CHIANG MAI, Thailand—The Chiang Mai night bazaar is a good place to buy a light-brown Chang Beer tank top for $6. There are also numerous silk robes for sale in the same price range, in case you’re looking for something more modest.
If you fancy neither of these items, then you can choose from the following: fake Rolex watches, ostrich-leather wallets (I have two), knock-off Tiffany jewelry, statues of the Buddha, cowboy hats, necklaces, flower-shaped lampshades, boxing shorts, or if you want to drop out of reality for a few weeks, the entire series of “The Sopranos.”
I walked through hundreds of these stands last night, buying nothing, until eventually I stumbled onto a cart stocked with an armory of knives, swords, throwing stars and machetes run by a very small man who drives a hard bargain and rarely tells the truth.
I had already been burned by buying counterfeit knives once on the Thailand-Burma border, where I bought a fake Dark Ops Stratofighter Stileto for $15. For this reason, I wasn’t particularly interested in buying any pocket knives, especially after the merchant selling them told me that a Browning pocket knife, which had USA clearly written on it, was produced in a village 10 km away.
The samurai swords looked just as suspect. The blades were dull, they were shorter than I expected and the prices were suspiciously cheap. I checked out a few machetes, all of which I was assured were also made in Thailand. They didn’t look half bad, but there was nothing spectacular about them, so I decided to pass.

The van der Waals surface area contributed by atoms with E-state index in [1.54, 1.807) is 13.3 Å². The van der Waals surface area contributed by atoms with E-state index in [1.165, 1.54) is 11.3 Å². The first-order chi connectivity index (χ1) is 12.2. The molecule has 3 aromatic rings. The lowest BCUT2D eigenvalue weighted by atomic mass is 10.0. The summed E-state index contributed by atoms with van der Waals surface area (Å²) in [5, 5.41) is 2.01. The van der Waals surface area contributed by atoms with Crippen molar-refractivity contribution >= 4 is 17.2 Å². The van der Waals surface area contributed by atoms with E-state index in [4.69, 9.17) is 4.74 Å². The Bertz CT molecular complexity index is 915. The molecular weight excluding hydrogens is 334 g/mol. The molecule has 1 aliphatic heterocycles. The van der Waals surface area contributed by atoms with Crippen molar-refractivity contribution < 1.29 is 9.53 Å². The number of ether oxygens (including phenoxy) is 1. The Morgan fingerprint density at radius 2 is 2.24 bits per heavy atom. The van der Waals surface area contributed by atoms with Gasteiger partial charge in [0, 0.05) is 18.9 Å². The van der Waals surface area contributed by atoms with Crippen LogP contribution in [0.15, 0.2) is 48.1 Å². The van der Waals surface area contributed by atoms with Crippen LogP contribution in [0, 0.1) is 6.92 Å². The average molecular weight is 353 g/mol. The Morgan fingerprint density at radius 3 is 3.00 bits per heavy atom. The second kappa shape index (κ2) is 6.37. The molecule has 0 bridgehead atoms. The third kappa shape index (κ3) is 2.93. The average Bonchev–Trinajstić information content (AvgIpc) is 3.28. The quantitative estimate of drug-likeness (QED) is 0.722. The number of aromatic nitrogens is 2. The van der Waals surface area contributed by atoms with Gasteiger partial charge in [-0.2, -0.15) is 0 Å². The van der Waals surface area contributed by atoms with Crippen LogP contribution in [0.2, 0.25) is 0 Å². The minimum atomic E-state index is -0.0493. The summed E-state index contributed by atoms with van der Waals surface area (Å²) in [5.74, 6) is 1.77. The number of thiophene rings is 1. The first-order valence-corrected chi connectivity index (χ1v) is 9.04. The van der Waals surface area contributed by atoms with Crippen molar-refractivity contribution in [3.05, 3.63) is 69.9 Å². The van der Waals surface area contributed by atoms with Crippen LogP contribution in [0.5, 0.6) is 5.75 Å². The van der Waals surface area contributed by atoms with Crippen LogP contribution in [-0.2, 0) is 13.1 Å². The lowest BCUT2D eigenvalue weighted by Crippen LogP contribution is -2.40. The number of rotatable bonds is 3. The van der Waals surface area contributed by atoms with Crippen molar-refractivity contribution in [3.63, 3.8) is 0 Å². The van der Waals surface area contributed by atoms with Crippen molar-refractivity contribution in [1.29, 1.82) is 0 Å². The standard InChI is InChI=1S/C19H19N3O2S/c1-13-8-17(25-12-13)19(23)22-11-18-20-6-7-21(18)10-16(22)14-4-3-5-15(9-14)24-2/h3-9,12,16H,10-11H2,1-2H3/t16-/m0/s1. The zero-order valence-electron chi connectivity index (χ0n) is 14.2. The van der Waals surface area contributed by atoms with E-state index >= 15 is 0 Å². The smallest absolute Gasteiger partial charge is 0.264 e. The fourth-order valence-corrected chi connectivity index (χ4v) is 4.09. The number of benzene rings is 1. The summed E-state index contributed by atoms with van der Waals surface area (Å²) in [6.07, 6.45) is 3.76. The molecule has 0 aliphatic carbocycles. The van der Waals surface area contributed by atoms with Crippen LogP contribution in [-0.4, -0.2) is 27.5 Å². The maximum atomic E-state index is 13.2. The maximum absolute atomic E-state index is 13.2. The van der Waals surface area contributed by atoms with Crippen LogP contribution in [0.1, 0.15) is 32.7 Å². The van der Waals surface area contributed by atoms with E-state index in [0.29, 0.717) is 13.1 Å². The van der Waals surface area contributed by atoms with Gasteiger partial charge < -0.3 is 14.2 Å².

Despite what appeared from the street to be a cache of crazy Asian weapons, the inventory in the cart was quite tame. Considering I had photographed many of the knives, asked numerous questions and even forced the owner of the cart to take an incredibly awkward picture with me, I felt I should purchase something.
There were some Chinese-made throwing stars that looked kind of groovy and after a fierce negotiation session, during which I was often worried I would be sliced to pieces, we settled on 5 bucks. So, now I have a throwing star and a fake Dark Ops knife sitting in my drawer.
Yet, despite my continuous failure at finding any authentic knives in Asia, I still have optimism that my luck will soon turn. Thailand’s a big country and my assumption is that most of the really cool knives are in the rural areas. Of course, that’s not to say I won’t be returning to the night bazaar. There’s a plethora of random stuff to buy there, plus, can you ever have enough Chang Beer tank tops?